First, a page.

In theory, a call center is supposed to improve efficiency, customer service and productivity, while it lowers both labor and operational costs. However, many businesses of all sizes — from small start-ups to large enterprises — have fallen into the gap between theory and reality.
This isn’t because call centers are inherently riddled with problems — because that is not the case at all. On the contrary, some of the world’s most successful businesses have been relying on call centers for years; not because they have a personal preference, but because they can clearly see the bottom-line results.
The problem is therefore not in the model, but in the technology. Specifically, an on-premise call center infrastructure can — and often does — create challenges and obstacles vs. reduce and overcome them. Below, we highlight three call center problems that are common with on-premise deployments, but are fully resolved with an advanced and innovative VoIP system:
Problem: High Overhead Costs
With an on-premise call center, businesses must house reps and agents on-site — which can be excessively and prohibitively expensive, since suitable office space must be allocated for each employee. In some cases, businesses are literally “bursting at the seams” and obligated to move into larger premises to accommodate their increasing call center workforce.
With a VoIP system, businesses can use remote workers and distributed teams that are located off-site — such as an office where leasing and overhead costs are dramatically cheaper, or even from home offices based locally or in other parts of the world (which is ideal for offering extended support hours due to time zone differences).
Problem: Limited Channels and Touchpoints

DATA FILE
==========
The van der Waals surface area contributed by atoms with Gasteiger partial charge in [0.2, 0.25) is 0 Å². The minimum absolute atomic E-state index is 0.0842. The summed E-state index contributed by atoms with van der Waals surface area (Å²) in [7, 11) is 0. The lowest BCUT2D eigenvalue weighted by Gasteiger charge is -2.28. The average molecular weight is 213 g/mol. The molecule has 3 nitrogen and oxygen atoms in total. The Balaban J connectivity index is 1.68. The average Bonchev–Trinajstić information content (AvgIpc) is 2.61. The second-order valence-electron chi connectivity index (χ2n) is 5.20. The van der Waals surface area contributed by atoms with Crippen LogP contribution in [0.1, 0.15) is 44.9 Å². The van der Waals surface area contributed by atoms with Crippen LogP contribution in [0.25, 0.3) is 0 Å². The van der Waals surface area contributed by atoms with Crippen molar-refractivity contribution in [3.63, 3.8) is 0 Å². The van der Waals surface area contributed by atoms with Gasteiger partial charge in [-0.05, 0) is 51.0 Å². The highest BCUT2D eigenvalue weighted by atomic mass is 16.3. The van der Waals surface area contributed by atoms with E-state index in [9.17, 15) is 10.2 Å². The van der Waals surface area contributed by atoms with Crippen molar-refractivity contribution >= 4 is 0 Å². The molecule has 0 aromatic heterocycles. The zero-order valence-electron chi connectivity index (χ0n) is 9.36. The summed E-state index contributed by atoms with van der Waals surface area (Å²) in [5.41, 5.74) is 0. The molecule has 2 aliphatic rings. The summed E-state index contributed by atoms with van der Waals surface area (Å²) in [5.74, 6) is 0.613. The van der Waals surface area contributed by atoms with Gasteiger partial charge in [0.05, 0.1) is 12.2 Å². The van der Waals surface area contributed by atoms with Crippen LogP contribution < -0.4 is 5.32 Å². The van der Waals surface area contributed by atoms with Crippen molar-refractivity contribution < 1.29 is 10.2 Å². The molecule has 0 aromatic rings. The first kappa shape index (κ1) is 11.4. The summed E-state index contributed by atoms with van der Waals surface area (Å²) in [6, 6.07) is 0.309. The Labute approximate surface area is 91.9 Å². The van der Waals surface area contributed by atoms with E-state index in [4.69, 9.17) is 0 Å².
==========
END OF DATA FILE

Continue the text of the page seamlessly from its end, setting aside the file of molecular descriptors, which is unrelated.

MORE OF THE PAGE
Today’s customers — and not just Millennials and Gen Zers! — are interested in connecting with businesses via email, instant messaging/SMS, and other web-based channels and touchpoints. However, a conventional on-premise phone system uses legacy technology that makes integrating these new methods difficult, costly — and in some cases, impossible.
However, a VoIP system is designed to leverage unified communications. As such, customers can connect with a call center rep through the method of their choice — and not just via phone — in order to get the answers and information they need.
Problem: Low Performance and Engagement
Working in a call center environment is often fast-paced and stressful — which means that low performance and low engagement can take root, and lead to everything from lost customers to high turnover. A VoIP system delivers unprecedented visibility so that supervisors, managers and executives can track and report on a full range of KPIs and metrics — and keep performance and engagement consistently high.
To learn more about reaping the rewards of a VoIP call center — and to avoid or overcome the key problems described above — contact the Votacall team today. Your consultation with us is free.
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